Re: [tcpm] WGLC for UTO

Lars Eggert <> Wed, 31 October 2007 07:48 UTC

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From: Lars Eggert <>
Subject: Re: [tcpm] WGLC for UTO
Date: Wed, 31 Oct 2007 09:47:37 +0200
To: ext Joe Touch <touch@ISI.EDU>
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On 2007-10-30, at 18:07, ext Joe Touch wrote:
> Lars Eggert wrote:
>> The intent was to make UTO work with SYN cookie implementations that
>> can't encode whether a UTO option was present in the cookie, by
>> including the option also in the first non-SYN packets.
> That should be deemed non-compliant. The point of the SYN cookie is to
> reestablish the entirety of state that would have been established by
> the SYN; if the cookie can't do that, a cookie should not be used.

Well, if the SYN requests (many) options and the receiver cannot  
encode them all in the cookie, it can always reply with a SYN-ACK  
that only echoes those that it can and does encode. That's compliant,  

> TCP has no provisions for post-SYN establishment of new connection  
> state
> AFAIK. Requiring this of this option would be new, and, IMO, a bit
> confusing for designers. What happens if the post-SYN packet lacks the
> option? do you declare state mis-synchronization and drop it?

No - the UTO option is purely advisory and not transmitted reliably.  
We had a long thread a while ago on the list that boiled down to that  
consensus. (I can dig it up if you like me to.) The gist was that it  
should be OK these days to send new options during a connection, even  
if the SYN exchange didn't negotiate their use.

>> So there is some use to doing this. We could state that
>> including UTo in the first non-SYN packets is only useful if the  
>> option
>> was not included in the SYN?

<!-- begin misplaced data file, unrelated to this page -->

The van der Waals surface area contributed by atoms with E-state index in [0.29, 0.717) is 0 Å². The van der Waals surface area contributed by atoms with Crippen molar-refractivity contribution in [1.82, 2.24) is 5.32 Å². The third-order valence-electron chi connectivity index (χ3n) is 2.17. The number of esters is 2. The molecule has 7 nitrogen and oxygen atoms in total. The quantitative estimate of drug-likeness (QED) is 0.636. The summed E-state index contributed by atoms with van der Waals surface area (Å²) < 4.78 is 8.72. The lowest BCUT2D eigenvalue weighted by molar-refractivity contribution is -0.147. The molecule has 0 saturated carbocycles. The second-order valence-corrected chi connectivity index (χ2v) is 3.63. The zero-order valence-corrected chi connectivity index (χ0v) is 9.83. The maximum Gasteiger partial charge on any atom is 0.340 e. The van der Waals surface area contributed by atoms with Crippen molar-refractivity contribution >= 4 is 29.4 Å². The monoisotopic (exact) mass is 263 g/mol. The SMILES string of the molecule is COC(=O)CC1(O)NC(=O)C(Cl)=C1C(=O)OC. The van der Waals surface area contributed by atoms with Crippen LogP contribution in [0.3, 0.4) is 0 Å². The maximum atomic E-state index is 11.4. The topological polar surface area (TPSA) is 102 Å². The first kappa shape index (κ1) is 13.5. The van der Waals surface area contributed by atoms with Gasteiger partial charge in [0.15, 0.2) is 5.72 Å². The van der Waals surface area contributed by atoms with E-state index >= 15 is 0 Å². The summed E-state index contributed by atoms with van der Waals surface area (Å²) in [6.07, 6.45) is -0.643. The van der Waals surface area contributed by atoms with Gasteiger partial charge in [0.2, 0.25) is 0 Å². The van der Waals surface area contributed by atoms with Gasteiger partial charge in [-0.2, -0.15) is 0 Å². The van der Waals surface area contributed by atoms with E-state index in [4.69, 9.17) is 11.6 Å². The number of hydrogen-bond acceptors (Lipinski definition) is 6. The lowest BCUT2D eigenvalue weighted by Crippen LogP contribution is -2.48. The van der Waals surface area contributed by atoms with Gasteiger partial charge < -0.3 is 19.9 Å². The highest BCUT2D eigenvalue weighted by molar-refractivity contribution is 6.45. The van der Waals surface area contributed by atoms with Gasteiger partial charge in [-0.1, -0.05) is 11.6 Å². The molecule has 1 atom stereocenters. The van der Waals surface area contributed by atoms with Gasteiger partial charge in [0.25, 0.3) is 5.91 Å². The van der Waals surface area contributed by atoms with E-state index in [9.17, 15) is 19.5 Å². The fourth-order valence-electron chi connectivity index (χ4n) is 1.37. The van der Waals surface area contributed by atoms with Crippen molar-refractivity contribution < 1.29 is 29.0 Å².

> I'd prefer that, adjusted to say "if the option was not included in  
> the
> SYN due to space limitations".

That can certainly be done.

>>> - sec 3 "A host that supports"
>>> What happens if there is no option space in the next outgoing  
>>> segment?
>>> What happens if there is no option space at all? Do you tell the  
>>> app? Do
>>> you do anything special? IMO, this deserves a separate section  
>>> rather
>>> than just a note at the end of 3.0
>> I don't know what we can say about this - this is a general issue  
>> with
>> TCP. What should be done depends a lot on which other options are  
>> in use
>> for a particular connection. Maybe UTO is considered more  
>> important than
>> some options, but less important than others. Which options do you
>> include and which ones do you not include, generally? Hard to say.
> I'm not making an assertion as to what to do, only that the doc  
> ought to
> consider the issue. I'll suggest that it ought to send it within 2
> segments OR indicate to the application that it has failed; the latter
> requires a new API variable, though.

We can add that TCP should try for a few segments to include a TO  
option if it wants to send one, but I don't think notifying the  
application on failure is necessary, because UTO options are advisory  
and not transmitted reliably. Not being able to include it locally is  
equivalent to having the segment that it was included on being  
dropped in the network.

>>> - sec 3.1 "In general"
>>> This is contrary to the default values. CHANGEABLE defaults to  
>>> true, but
>>> ENABLED defaults to false. That means, IMO, that received UTO  
>>> options
>>> would be dropped, not acted upon, in the default case.
>> When the draft was targeted as Experimental, having ENABLED  
>> default to
>> false was needed, so that hosts would need to actively enable the
>> mechanism to participate to experiment with the option.
>> If we're going with PS (are we?), ENABLED should default to true,  
>> I guess.
> Sure - making the two consistent is the issue.

Will do, as soon as the chairs declare consensus on which way they  
see the WG consensus go.

> ...
>>> Very minor points, if an edit occurs:
>> ...